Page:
Here's how the Associated Press's Martin Crutsinger and Daniel Wagner reported the housing portion of their Tuesday report on the day's economic news ("Factories aid bumpy recovery, housing still weak"):
Single-family home construction, which represented nearly 80 percent of the market, fell 4.2 percent. And requests for building permits, considered a good sign of future activity, slid 3.1 percent.
... The July increase in housing construction pushed total activity to a seasonally adjusted annual rate of 546,000 units. Building activity in June was weaker than first reported. It fell 8.7 percent to an annual rate of 537,000 units, the slowest pace since October of last year.
"The bad news is that activity is likely to remain depressed for several years," said Paul Ashworth, senior U.S. economist at Capital Economics. "The good news, however, is that housing is so depressed it is hard to see activity falling much further from such a severely depressed level."
Well, okay, but the situation is already closer to a zero-out than it is to the levels we were seeing just a few years ago--or any time in the 50-plus years such records have been kept. Looking at the raw data on a historical basis, one finds that July 2010 was the worst July on record for the both stats the AP pair cited:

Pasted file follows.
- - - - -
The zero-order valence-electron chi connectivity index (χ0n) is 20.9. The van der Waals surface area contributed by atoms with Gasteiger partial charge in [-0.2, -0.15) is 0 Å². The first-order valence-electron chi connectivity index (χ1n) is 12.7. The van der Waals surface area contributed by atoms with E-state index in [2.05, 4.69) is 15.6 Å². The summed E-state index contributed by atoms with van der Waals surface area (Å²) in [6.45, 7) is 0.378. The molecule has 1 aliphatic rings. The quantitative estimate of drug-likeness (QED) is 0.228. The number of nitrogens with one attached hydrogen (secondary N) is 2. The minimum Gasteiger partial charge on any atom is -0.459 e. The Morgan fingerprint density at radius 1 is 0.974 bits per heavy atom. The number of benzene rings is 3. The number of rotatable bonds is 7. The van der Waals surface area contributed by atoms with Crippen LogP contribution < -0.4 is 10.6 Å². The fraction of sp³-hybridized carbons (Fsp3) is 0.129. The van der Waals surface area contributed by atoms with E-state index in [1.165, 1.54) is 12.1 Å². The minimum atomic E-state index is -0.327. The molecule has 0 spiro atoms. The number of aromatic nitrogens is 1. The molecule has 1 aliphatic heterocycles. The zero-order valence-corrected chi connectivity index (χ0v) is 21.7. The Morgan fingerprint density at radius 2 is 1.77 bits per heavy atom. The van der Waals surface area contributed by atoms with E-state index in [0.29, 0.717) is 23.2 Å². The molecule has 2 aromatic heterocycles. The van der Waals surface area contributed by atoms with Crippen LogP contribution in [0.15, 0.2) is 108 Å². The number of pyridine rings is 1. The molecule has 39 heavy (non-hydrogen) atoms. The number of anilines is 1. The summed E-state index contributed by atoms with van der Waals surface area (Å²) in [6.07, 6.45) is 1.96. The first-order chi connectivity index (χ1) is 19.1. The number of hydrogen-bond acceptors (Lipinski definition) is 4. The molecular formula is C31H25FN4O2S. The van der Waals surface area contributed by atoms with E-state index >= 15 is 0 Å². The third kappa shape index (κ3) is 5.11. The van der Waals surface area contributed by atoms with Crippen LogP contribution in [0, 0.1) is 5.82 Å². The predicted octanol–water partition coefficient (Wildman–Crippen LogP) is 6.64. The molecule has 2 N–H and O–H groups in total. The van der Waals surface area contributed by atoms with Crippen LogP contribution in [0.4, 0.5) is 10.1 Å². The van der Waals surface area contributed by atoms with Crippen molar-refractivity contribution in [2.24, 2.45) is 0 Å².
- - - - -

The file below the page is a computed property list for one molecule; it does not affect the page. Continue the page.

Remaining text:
This is on top of the worst June ever last month for housing starts and new home sales (noted on July 27 at NewsBusters; at BizzyBlog; new home sales haven't been released yet). And note that June 2010 was revised down even further with the release of the July data.
It doesn't matter how much you season (i.e., seasonally adjust) the raw data before presenting it to the public; the raw data still stinks like it never has before. Both stats, which happen be identically awful, are even worse than July of last year, when the economy (but apparently not the housing market) bottomed out. There aren't a lot of compelling reasons to believe that the housing situation is going to get much better any time soon -- at least as long as "An explicit federal guarantee of a large portion of the mortgage-backed securities created to finance American’s home mortgages" is considered a key linchpin of housing policy. The "implicit" guarantees of the debt government-sponsored enterprises Fannie Mae and Freddie Mac became explicit as soon as they imploded in September 2008. From all appearances, they're ready to do what caused that to happen all over again.
You don't get the impression that things are as bad as they really are from the AP pair's reports. That doesn't change the fact that things really are that bad, and unprecedentedly so.
Cross-posted at BizzyBlog.com.